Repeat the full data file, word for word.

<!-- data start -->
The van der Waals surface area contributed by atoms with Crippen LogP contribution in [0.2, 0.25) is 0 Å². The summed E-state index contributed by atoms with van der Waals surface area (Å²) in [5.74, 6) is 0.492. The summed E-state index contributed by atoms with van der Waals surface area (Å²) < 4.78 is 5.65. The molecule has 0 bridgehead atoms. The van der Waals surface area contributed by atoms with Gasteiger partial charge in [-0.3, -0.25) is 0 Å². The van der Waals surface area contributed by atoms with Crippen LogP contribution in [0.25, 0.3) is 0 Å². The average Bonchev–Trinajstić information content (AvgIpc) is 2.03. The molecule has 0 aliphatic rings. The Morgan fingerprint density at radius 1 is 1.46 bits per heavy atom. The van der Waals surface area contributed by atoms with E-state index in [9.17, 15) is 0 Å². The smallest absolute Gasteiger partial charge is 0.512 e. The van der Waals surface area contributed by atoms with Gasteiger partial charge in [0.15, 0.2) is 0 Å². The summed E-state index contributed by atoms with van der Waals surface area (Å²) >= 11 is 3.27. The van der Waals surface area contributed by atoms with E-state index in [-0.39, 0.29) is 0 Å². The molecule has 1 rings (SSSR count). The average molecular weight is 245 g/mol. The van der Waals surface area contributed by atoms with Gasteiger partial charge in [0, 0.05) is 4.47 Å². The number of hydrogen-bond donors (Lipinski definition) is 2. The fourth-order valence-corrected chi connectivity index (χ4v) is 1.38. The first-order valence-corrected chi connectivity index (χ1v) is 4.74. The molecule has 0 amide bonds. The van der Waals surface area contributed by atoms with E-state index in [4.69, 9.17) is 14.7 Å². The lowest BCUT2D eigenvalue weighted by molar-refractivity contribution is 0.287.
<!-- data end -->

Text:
The van der Waals surface area contributed by atoms with Crippen LogP contribution in [0.2, 0.25) is 0 Å². The summed E-state index contributed by atoms with van der Waals surface area (Å²) in [5.74, 6) is 0.492. The summed E-state index contributed by atoms with van der Waals surface area (Å²) < 4.78 is 5.65. The molecule has 0 bridgehead atoms. The van der Waals surface area contributed by atoms with Gasteiger partial charge in [-0.3, -0.25) is 0 Å². The van der Waals surface area contributed by atoms with Crippen LogP contribution in [0.25, 0.3) is 0 Å². The average Bonchev–Trinajstić information content (AvgIpc) is 2.03. The molecule has 0 aliphatic rings. The Morgan fingerprint density at radius 1 is 1.46 bits per heavy atom. The van der Waals surface area contributed by atoms with E-state index in [9.17, 15) is 0 Å². The smallest absolute Gasteiger partial charge is 0.512 e. The van der Waals surface area contributed by atoms with Gasteiger partial charge in [0.15, 0.2) is 0 Å². The summed E-state index contributed by atoms with van der Waals surface area (Å²) >= 11 is 3.27. The van der Waals surface area contributed by atoms with E-state index in [-0.39, 0.29) is 0 Å². The molecule has 1 rings (SSSR count). The average molecular weight is 245 g/mol. The van der Waals surface area contributed by atoms with Gasteiger partial charge in [0, 0.05) is 4.47 Å². The number of hydrogen-bond donors (Lipinski definition) is 2. The fourth-order valence-corrected chi connectivity index (χ4v) is 1.38. The first-order valence-corrected chi connectivity index (χ1v) is 4.74. The molecule has 0 amide bonds. The van der Waals surface area contributed by atoms with E-state index in [4.69, 9.17) is 14.7 Å². The lowest BCUT2D eigenvalue weighted by molar-refractivity contribution is 0.287.